As I know of at least two other A37 owners who are doing this right now here are some insights that I have come across (and I welcome any comments with insights you have!!!):  The compound stuff is soft, so you can jab a knife in there and find where it ends and the fiberglass headliner begins.  Mark around the whole perimeter along this line and you have a cut line.  No need to cut the fiberglass and get all itchy, I tried to run my saw right next to it all the way around.  On the hatch in the saloon there is another fiberglass edge for the hatch base – same concept here. If you cut on both sides I found that I can just pull the compound out – it will have separated at the top as it doesn’t look like it ever properly bonded there.

Whats interesting is that since the forward hatch has the teak base, there is no fiberglass base, the whole thing is made out of this compound!  I found out the hard way, as you can see I unknowingly took a chunk out of the mold – OUCH!  I saved the bit and I’m going to epoxy it back together, I’m not interested in fiber-glassing a whole new hatch base mold.  My plan is to gouge out the perimeter just like I did with the saloon hatch base, fill that with thickened epoxy, sand the whole of it down and epoxy over all of it before repainting.  This eliminates the problem area of that gouged out soft section, saves the existing flange and base, and improves on the whole of it by making it watertight (which I do not think the red stuff I’m gouging out is).

As an alternative to the above, I know that at least one other A37 owner purchased a fiberglass hatch base from Alex Magnone who worked for Whitby and did a lot of the initial work on our boats.  I have tried to get in contact with Alex unsuccessfully to price out this option.  Another option I’ve considered was creating my own fiberglass mold but I just don’t see the value in the added work and money.  I plan on re-doing the interior as stated above and building a new base out of teak out on the deck.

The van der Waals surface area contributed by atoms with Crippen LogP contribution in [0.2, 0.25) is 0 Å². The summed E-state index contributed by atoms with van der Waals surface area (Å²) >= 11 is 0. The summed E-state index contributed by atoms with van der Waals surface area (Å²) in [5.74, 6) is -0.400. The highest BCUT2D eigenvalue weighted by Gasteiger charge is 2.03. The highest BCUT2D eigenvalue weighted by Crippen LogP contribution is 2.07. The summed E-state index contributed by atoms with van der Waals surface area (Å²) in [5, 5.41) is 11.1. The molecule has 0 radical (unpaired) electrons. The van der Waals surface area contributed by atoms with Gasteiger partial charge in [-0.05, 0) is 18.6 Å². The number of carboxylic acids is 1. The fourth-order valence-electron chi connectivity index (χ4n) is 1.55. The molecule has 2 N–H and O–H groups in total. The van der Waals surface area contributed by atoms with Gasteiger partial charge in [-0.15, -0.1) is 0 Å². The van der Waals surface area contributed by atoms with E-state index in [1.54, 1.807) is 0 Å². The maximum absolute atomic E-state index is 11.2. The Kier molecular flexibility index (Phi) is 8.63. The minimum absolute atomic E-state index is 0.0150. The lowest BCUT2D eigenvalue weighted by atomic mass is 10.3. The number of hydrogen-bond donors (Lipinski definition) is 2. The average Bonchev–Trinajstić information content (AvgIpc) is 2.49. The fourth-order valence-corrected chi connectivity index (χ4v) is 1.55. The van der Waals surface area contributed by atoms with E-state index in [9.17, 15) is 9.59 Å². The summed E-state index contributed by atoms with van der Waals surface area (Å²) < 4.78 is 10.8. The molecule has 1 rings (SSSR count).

Atkins and  Hoyle, who made the hatches for the A37 has excellent customer service and still supports our hatches, I will detail the specifics in another post but I was quite impressed when I spoke with them and have decided to keep our hatches and replace the acrylic and seals.

4 thoughts on “Headliner and Hatch Bases

  1. Hi,
    I’ve owned Heron, hull 226, for 20 years. She’s a great boat and I hope to keep her for a lot longer. My friends Tom and Kaye Assenmacher run the alberg37.org website. They have gotten a bit on in years and are looking for someone to take over the site. Would you be interested?


    Rob Lee


    1. Rob, Thanks for stopping by! Our boats are very similar in age as we have hull #214 🙂 I spoke with Tom a couple years ago about this but it seemed that someone else was interested at the time. I’m guessing that fell through. I would not want to get in the way of anyone who was keen to take over the responsibilities of the site but if Tom and Kaye do not find anyone I would hate to see all of that information disappear!! So, I guess thats a long winded way of saying that I’d be interested if it meant preventing dissolution of the site. My only hesitation is my lack of time to dedicate to the project – my love for these boats is quite strong 🙂